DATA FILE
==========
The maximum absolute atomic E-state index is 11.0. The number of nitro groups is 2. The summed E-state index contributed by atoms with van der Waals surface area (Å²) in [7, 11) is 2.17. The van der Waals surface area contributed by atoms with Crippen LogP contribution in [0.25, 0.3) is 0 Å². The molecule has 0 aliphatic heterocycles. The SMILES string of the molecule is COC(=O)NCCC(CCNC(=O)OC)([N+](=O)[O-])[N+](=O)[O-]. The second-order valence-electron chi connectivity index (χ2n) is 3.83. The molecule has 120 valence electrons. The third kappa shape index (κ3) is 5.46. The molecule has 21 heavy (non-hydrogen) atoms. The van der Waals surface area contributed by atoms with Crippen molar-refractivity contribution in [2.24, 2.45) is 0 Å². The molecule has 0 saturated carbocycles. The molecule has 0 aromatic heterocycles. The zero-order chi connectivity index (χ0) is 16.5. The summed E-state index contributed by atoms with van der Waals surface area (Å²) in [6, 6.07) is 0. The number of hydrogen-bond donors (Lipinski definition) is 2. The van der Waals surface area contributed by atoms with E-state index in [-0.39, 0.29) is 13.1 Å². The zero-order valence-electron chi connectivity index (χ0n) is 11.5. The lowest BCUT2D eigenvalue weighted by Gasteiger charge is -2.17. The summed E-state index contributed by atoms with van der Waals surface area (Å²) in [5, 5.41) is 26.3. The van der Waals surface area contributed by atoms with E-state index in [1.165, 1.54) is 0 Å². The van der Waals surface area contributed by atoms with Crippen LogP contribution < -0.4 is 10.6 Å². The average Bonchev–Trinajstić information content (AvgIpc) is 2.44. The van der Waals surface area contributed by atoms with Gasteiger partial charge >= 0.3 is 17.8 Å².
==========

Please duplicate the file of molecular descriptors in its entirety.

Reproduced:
The maximum absolute atomic E-state index is 11.0. The number of nitro groups is 2. The summed E-state index contributed by atoms with van der Waals surface area (Å²) in [7, 11) is 2.17. The van der Waals surface area contributed by atoms with Crippen LogP contribution in [0.25, 0.3) is 0 Å². The molecule has 0 aliphatic heterocycles. The SMILES string of the molecule is COC(=O)NCCC(CCNC(=O)OC)([N+](=O)[O-])[N+](=O)[O-]. The second-order valence-electron chi connectivity index (χ2n) is 3.83. The molecule has 120 valence electrons. The third kappa shape index (κ3) is 5.46. The molecule has 21 heavy (non-hydrogen) atoms. The van der Waals surface area contributed by atoms with Crippen molar-refractivity contribution in [2.24, 2.45) is 0 Å². The molecule has 0 saturated carbocycles. The molecule has 0 aromatic heterocycles. The zero-order chi connectivity index (χ0) is 16.5. The summed E-state index contributed by atoms with van der Waals surface area (Å²) in [6, 6.07) is 0. The number of hydrogen-bond donors (Lipinski definition) is 2. The van der Waals surface area contributed by atoms with E-state index in [-0.39, 0.29) is 13.1 Å². The zero-order valence-electron chi connectivity index (χ0n) is 11.5. The lowest BCUT2D eigenvalue weighted by Gasteiger charge is -2.17. The summed E-state index contributed by atoms with van der Waals surface area (Å²) in [5, 5.41) is 26.3. The van der Waals surface area contributed by atoms with E-state index in [1.165, 1.54) is 0 Å². The van der Waals surface area contributed by atoms with Crippen LogP contribution < -0.4 is 10.6 Å². The average Bonchev–Trinajstić information content (AvgIpc) is 2.44. The van der Waals surface area contributed by atoms with Gasteiger partial charge >= 0.3 is 17.8 Å².